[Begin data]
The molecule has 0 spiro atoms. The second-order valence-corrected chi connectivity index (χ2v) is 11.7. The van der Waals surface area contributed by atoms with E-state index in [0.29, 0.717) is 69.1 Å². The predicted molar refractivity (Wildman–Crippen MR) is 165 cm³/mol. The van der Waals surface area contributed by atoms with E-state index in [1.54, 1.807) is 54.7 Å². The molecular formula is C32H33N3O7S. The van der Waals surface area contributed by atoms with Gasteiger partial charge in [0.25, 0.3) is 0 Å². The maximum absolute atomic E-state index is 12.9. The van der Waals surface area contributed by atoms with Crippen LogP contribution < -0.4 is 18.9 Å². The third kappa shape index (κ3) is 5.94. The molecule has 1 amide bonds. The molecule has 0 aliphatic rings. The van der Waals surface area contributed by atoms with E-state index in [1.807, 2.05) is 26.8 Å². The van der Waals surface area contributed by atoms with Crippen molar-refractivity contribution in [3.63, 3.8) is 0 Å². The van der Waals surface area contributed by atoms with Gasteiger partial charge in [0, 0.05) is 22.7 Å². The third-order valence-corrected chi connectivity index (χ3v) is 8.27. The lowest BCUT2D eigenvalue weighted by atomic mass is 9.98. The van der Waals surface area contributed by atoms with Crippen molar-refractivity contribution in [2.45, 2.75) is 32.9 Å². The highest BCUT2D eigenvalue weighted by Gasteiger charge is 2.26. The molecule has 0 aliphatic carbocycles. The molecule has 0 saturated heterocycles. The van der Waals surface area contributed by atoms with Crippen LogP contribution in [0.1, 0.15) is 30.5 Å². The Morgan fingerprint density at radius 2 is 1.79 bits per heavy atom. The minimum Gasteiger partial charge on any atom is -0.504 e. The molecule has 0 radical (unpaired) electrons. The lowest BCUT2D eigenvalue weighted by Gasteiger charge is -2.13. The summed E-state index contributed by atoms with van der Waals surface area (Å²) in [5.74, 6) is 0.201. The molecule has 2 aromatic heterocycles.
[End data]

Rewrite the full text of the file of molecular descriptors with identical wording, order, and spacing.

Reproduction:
The molecule has 0 spiro atoms. The second-order valence-corrected chi connectivity index (χ2v) is 11.7. The van der Waals surface area contributed by atoms with E-state index in [0.29, 0.717) is 69.1 Å². The predicted molar refractivity (Wildman–Crippen MR) is 165 cm³/mol. The van der Waals surface area contributed by atoms with E-state index in [1.54, 1.807) is 54.7 Å². The molecular formula is C32H33N3O7S. The van der Waals surface area contributed by atoms with Gasteiger partial charge in [0.25, 0.3) is 0 Å². The maximum absolute atomic E-state index is 12.9. The van der Waals surface area contributed by atoms with Crippen LogP contribution < -0.4 is 18.9 Å². The third kappa shape index (κ3) is 5.94. The molecule has 1 amide bonds. The molecule has 0 aliphatic rings. The van der Waals surface area contributed by atoms with E-state index in [1.807, 2.05) is 26.8 Å². The van der Waals surface area contributed by atoms with Crippen molar-refractivity contribution in [3.63, 3.8) is 0 Å². The van der Waals surface area contributed by atoms with Gasteiger partial charge in [0, 0.05) is 22.7 Å². The third-order valence-corrected chi connectivity index (χ3v) is 8.27. The lowest BCUT2D eigenvalue weighted by atomic mass is 9.98. The van der Waals surface area contributed by atoms with Crippen molar-refractivity contribution in [2.45, 2.75) is 32.9 Å². The highest BCUT2D eigenvalue weighted by Gasteiger charge is 2.26. The molecule has 0 aliphatic carbocycles. The molecule has 0 saturated heterocycles. The van der Waals surface area contributed by atoms with Crippen LogP contribution in [0.1, 0.15) is 30.5 Å². The Morgan fingerprint density at radius 2 is 1.79 bits per heavy atom. The minimum Gasteiger partial charge on any atom is -0.504 e. The molecule has 0 radical (unpaired) electrons. The lowest BCUT2D eigenvalue weighted by Gasteiger charge is -2.13. The summed E-state index contributed by atoms with van der Waals surface area (Å²) in [5.74, 6) is 0.201. The molecule has 2 aromatic heterocycles.